An analysis by Marathon Strategies⁵ found that the median verdict greater than $10 million against corporate defendants in the five years before COVID-19 saw a particularly sharp rise in both the sum of these verdicts (178% increase) and their median (41% increase).


Sum of nuclear verdicts

Sum of nuclear verdict increase

Median nuclear verdict

Median nuclear verdict increase








+ 370%


+ 92%

Below are examples of how nuclear verdicts have recently impacted businesses, with portions of these verdicts often being paid directly by the business through their self-insured retention or deductible: 

  • In 2021, a large, US-based retail and pharmaceutical corporation – was ordered to pay a $43 million verdict to a man who was robbed and shot in their parking lot. This case sets a precedent that, even though the victim presented his own gun, which triggered the assailant’s reaction, the victim was found minimally liable.
  • In 2022, a large, US-based multinational chain of coffeehouses and roasteries – was ordered to pay $9 million after a pedestrian was hit at a low speed in the drive-through lane.⁶
  • In December 2021, a Texas jury returned a verdict of $730 million to the family of a 73-year-old who died in a truck accident where the truck driver unsuccessfully attempted to haul a 197,000-pound submarine propeller across a narrow bridge, leading to the driver leaving his lane and striking the decedent. 

3. Societal trends  

According to Gallup’s latest Confidence in Institutions⁷  survey, the percentage of Americans expressing “very little confidence” in big business grew from 22% in 2000 to 32% in 2019, while those expressing “a great deal” of confidence decreased from 29% to 23%. 

Many claims professionals believe that society’s perception may be used as a scapegoat for defense firms to use to avoid trial on defendable cases or as an attempt to justify performance associated with inflated settlements.

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Chapter 2

How can insurers mitigate the impact of social inflation?

While societal trends, the Great Resignation and a surge in early attorney representation may be largely uncontrollable, several aspects of litigation trends are controllable.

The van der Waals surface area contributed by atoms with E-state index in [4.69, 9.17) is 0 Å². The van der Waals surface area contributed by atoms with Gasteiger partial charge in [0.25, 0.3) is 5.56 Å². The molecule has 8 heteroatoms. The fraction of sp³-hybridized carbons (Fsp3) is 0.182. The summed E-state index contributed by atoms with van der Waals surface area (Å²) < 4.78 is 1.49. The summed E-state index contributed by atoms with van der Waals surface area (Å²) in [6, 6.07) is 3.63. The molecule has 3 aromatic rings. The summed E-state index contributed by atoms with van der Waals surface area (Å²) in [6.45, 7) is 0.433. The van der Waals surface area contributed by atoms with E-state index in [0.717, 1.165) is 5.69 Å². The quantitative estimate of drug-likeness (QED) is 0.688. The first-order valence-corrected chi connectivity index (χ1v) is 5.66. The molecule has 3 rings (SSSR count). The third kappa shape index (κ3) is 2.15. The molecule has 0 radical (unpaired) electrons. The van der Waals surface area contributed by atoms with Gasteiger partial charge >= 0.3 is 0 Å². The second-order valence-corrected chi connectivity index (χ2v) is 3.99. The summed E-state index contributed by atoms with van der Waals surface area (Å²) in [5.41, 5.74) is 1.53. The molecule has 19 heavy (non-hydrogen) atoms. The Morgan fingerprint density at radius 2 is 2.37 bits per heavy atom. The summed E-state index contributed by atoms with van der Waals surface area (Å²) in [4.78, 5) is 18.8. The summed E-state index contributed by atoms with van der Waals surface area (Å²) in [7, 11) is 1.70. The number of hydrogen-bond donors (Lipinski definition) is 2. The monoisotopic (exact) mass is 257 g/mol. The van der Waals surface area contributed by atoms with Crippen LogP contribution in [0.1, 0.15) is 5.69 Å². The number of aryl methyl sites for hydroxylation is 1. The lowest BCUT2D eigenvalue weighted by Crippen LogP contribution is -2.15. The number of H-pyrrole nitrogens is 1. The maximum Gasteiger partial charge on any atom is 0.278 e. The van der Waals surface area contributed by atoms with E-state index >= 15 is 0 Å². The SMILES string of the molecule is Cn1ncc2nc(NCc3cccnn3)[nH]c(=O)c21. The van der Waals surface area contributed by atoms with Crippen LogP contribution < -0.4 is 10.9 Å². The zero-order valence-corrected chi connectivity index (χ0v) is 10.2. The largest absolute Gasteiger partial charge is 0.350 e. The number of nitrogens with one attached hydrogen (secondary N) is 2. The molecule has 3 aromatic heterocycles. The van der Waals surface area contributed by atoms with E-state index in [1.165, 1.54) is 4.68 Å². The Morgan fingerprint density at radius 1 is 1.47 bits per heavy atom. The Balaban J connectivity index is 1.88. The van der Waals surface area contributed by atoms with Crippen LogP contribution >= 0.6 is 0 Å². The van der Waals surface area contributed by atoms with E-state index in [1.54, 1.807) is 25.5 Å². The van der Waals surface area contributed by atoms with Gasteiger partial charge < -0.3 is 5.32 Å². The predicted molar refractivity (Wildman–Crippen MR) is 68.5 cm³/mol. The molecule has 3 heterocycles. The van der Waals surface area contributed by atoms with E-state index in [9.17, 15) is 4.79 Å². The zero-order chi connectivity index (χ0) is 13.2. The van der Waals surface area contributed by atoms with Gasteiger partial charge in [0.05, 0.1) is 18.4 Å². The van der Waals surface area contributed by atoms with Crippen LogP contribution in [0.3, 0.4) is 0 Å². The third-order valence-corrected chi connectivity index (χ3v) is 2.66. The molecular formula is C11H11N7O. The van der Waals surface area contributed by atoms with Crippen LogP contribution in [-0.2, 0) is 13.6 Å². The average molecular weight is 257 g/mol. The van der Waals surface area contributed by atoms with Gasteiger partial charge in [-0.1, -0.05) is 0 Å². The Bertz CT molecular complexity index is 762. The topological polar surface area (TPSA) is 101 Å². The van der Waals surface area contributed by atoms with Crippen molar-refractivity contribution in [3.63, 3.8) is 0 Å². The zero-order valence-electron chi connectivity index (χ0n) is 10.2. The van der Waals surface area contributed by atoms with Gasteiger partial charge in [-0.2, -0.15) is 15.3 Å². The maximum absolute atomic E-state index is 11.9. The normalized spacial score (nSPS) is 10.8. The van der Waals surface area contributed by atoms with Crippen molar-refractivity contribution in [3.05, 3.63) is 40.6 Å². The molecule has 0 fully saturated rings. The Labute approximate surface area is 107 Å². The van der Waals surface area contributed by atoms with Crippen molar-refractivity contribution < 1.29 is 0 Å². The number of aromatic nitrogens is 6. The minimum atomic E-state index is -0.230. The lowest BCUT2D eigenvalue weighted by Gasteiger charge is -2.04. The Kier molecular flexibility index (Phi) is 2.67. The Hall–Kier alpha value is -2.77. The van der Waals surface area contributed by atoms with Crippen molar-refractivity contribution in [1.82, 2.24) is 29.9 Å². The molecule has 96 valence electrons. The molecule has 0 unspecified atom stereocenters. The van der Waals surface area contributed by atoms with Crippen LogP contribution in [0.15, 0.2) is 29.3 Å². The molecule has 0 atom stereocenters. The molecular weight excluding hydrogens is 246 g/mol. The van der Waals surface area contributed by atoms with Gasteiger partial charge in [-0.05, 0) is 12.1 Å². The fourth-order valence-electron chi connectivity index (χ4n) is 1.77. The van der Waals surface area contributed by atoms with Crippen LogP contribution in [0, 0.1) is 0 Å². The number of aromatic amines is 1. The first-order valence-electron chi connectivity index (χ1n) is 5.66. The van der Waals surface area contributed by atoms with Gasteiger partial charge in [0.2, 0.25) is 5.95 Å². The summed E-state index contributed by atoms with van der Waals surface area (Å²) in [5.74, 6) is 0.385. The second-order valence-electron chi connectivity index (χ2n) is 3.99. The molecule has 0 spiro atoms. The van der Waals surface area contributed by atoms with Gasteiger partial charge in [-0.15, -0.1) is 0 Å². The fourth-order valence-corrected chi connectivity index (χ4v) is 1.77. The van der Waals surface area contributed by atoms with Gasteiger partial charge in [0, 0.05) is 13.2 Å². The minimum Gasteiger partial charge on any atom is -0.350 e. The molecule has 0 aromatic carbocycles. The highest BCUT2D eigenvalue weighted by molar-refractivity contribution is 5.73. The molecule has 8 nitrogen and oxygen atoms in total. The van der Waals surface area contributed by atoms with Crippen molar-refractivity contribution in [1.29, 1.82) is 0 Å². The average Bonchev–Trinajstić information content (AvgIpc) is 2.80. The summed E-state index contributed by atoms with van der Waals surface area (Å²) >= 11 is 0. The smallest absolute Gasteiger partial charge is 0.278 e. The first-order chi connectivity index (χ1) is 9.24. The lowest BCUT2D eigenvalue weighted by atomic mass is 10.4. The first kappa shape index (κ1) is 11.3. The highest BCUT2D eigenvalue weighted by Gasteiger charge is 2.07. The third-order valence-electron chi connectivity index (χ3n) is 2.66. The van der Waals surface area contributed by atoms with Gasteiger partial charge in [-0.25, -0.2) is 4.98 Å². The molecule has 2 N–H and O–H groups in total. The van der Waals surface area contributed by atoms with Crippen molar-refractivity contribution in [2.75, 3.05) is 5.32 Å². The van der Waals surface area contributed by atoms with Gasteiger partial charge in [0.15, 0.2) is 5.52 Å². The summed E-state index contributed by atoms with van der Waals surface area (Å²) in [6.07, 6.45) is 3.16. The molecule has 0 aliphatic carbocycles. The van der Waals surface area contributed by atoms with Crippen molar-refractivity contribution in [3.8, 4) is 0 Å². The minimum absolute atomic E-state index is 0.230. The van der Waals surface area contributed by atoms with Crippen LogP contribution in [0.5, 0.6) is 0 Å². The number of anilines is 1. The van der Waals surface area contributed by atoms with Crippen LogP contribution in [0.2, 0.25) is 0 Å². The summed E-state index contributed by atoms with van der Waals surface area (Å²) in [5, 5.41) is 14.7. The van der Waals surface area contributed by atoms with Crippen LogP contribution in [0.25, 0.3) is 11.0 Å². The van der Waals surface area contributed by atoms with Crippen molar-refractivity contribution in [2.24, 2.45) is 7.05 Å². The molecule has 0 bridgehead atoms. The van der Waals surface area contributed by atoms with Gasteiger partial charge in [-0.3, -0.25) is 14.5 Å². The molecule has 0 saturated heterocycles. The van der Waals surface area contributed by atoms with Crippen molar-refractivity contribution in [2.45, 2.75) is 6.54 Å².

Carriers must refocus their operation by providing data insights into the appropriate claim-level defend vs. settle strategy, which defense firms and attorneys to hire, more accurate and thorough case evaluations and negotiation strategies, and clearer enterprise accountability for successful litigated claim outcomes. 

So, where do carriers start? Cleansing, normalizing and understanding your data for effective prioritization and decision-making will enable a more simplified litigated claims transformation. There are six strategies that every claim organization can implement to mitigate the controllable portions of social inflation: 

1. Create a culture of proactively evaluating claims with potential for attorney representation and litigation.   

Traditionally, carriers will evaluate cases at an early stage, often well before mediation or settlement negotiations. However, with all the data at their disposal, evaluations should begin as soon as the claim is reported through combinations of claim characteristics and the use of leading metrics. Carriers should use their data to thoroughly understand and proactively identify higher risk claims and prioritize them with their highest-skilled litigated claim handling employees by developing answers to the following questions: 

  • What are the key decision points in the evolution of a file, and how can we measure them with leading metrics?
  • Are there certain combinations of jurisdictions, plaintiff firms or plaintiff profiles that are known to drive adverse outcomes? 
  • What can you learn from your quality assurance (QA) and leakage results to understand characteristics of litigated claims that lead to controllable leakage? 
  • Is there a need to elevate and refresh your current QA and leakage approach to be more rigorous? 
  • What factors determine adjuster skill level and case allocation? 

2. Understand who your best-performing defense firms are and provide incentives for top performers to work with you.  

  • Leverage the right metrics to assess performance, focusing on a balance between expenses and outcomes. For example, if one firm typically has favorable bill rates and expenses, but often unfavorable trial success, the indemnity costs likely outweigh the expense savings.